In your nonprofit work you occupy a highly inter-connected space. You have a relationship network that includes program volunteers, donors, vendors, other nonprofits, employees, board members, companies that serve nonprofits and more. These folks believe in your cause and they support it with time, expertise, money and other resources. You cannot survive long without them. Let’s be sure you know how to not only retain them, but optimize those relationships.

How are you actively leveraging your social capital for your nonprofit?

I mean, where have you created the space to intentionally plan for strengthening these relationships for long term benefit to both parties? I sense a pause. If you don’t have a dialed in strategy that’s written down and is attached to a timeline, you will struggle here.

Here are 2 real life examples of how organizations have reached out, pulled in and followed up to optimize those crucial relationships:

  1. Reach out. One CEO realized she has a community awareness issue. She was determined to create as much buzz about their good work as possible in 60 days. She identified two groups to connect with who were very loyal and likely to assist – donors and volunteers. This organization has over 200 program volunteers and 800 donors. She did 2 things:
  • Contacted those who she felt were the top 20 most likely to engage and scheduled a group meeting – 14 attended. She laid out the issue, facilitated some brainstorming, gained consensus on 4 action items, made assignments and the awareness campaign plan was launched.
  • She then sent an e-survey to approximately 250 other active donors and volunteers asking them to participate in this awareness campaign, using the recommendations that came out of the group meeting. She received 121 responses and 87 of those folks said they would get involved!

She tells me that on 3 key metrics (social media engagement, impressions and number of email subscribers) there has been at least a 57% increase on each metric in those 60 days.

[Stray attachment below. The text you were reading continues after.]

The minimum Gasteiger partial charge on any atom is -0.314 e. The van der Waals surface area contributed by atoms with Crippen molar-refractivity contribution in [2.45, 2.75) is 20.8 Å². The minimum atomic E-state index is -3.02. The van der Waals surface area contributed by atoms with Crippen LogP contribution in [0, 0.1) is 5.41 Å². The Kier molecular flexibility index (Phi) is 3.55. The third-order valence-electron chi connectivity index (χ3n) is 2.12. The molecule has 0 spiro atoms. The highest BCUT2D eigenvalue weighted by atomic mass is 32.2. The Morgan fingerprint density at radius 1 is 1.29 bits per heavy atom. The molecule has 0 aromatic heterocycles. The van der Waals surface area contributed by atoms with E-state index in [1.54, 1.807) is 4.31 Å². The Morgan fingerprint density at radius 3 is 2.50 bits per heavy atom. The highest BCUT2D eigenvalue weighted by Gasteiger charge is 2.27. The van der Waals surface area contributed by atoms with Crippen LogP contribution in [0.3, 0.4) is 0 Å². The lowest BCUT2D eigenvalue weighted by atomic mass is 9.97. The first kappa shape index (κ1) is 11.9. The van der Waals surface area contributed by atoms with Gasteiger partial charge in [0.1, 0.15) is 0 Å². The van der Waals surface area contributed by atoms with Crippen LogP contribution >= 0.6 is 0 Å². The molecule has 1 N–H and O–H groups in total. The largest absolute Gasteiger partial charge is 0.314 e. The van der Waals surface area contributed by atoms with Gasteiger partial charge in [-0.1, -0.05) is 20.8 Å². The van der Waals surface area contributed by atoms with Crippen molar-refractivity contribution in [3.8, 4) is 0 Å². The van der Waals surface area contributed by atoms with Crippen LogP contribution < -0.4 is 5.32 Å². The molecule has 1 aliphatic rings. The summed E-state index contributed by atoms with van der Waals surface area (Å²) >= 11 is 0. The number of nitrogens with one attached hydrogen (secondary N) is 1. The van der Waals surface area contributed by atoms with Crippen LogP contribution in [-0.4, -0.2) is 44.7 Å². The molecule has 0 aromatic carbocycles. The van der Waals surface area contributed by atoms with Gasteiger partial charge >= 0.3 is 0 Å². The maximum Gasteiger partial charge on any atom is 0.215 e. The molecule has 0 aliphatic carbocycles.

2. Pull in. Call it engagement, cultivation, connecting – I don’t care, but focus on bringing folks closer to your                organization’s cause. A small organization with only 2 year-round employees and a working board needed to                increase their charitable support and they decided to focus on increasing individual giving. A key strategy was              to bring the people who were aware of their organizations into the fold. They did 2 things:

  • Since many of their founding donors were from faith based organizations, they created a Faith Leaders luncheon. It was designed to recognize them, show the impact of their support as well as tell them about future plans, outline specific ways they can continue to support the organization, and make a specific call to action. Approximately 30 leaders were invited and 19 attended the first luncheon. There was amazing camaraderie as they met for the first time or re-connected. The energy was palpable and the results included more in-kind donations, program volunteers, one large grant and promotion through their congregations.
  • They also determined it was a good idea to reinstate the bi-annual Open House. In advance, they secured a videographer to donate the production of a marketing video that included interviews with board members and beneficiaries of their work. The invitation list was carefully developed – donors, elected officials, Chamber leaders, and others who had influential networks. The program included several impact testimonials, a proclamation by the county, an “insider” overview of future plans, a heartfelt thank you and a call to action (help us serve the community by investing financially and inviting others to do the same).

In addition to the several thousand dollars donated that day, individual giving increased over the next 4 months by 82%.

Follow up. Each of these nonprofits worked backwards. They figured out how they would continue to engage with their audiences before any of these activities took place. Because if you don’t put at least as much effort into the post-event work, you might as well not do it in the first place.

Imagine if those faith leaders didn’t hear from them again until next year’s luncheon.

Imagine if the folks who completed that survey and said they would help, never heard back.

Imagine if the folks who attended the Open House and got all fired up, weren’t given an opportunity to invest or never heard about the impact of their support.

You must create the systems to support your strategies so they effectively help the organization thrive. It’s the only way you can truly change the world.

What’s your greatest challenge right now? Who can you reach out to, pull in and follow up with? Let’s get you moving from intention to execution.

For help outlining the strategies that will work best for you, call me.